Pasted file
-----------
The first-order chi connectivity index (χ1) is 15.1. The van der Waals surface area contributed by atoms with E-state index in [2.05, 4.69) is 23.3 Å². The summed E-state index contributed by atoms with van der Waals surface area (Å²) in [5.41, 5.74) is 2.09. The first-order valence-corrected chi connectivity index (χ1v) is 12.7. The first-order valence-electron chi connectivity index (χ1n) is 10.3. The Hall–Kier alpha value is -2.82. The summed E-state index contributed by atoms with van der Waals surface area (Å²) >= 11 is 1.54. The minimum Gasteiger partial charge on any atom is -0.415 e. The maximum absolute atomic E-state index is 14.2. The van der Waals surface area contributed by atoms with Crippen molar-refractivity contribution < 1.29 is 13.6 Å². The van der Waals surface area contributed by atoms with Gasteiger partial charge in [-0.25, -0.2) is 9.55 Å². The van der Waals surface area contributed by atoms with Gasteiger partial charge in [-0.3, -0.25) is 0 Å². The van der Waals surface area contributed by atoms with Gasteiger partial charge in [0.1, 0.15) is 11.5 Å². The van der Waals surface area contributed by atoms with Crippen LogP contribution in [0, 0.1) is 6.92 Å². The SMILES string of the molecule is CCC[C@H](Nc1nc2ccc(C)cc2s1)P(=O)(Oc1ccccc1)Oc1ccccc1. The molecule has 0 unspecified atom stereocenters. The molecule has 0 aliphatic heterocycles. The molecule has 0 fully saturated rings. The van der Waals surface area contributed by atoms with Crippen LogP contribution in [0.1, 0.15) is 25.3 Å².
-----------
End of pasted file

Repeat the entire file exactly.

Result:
The first-order chi connectivity index (χ1) is 15.1. The van der Waals surface area contributed by atoms with E-state index in [2.05, 4.69) is 23.3 Å². The summed E-state index contributed by atoms with van der Waals surface area (Å²) in [5.41, 5.74) is 2.09. The first-order valence-corrected chi connectivity index (χ1v) is 12.7. The first-order valence-electron chi connectivity index (χ1n) is 10.3. The Hall–Kier alpha value is -2.82. The summed E-state index contributed by atoms with van der Waals surface area (Å²) >= 11 is 1.54. The minimum Gasteiger partial charge on any atom is -0.415 e. The maximum absolute atomic E-state index is 14.2. The van der Waals surface area contributed by atoms with Crippen molar-refractivity contribution < 1.29 is 13.6 Å². The van der Waals surface area contributed by atoms with Gasteiger partial charge in [-0.25, -0.2) is 9.55 Å². The van der Waals surface area contributed by atoms with Gasteiger partial charge in [-0.3, -0.25) is 0 Å². The van der Waals surface area contributed by atoms with Gasteiger partial charge in [0.1, 0.15) is 11.5 Å². The van der Waals surface area contributed by atoms with Crippen LogP contribution in [0, 0.1) is 6.92 Å². The SMILES string of the molecule is CCC[C@H](Nc1nc2ccc(C)cc2s1)P(=O)(Oc1ccccc1)Oc1ccccc1. The molecule has 0 unspecified atom stereocenters. The molecule has 0 aliphatic heterocycles. The molecule has 0 fully saturated rings. The van der Waals surface area contributed by atoms with Crippen LogP contribution in [0.1, 0.15) is 25.3 Å².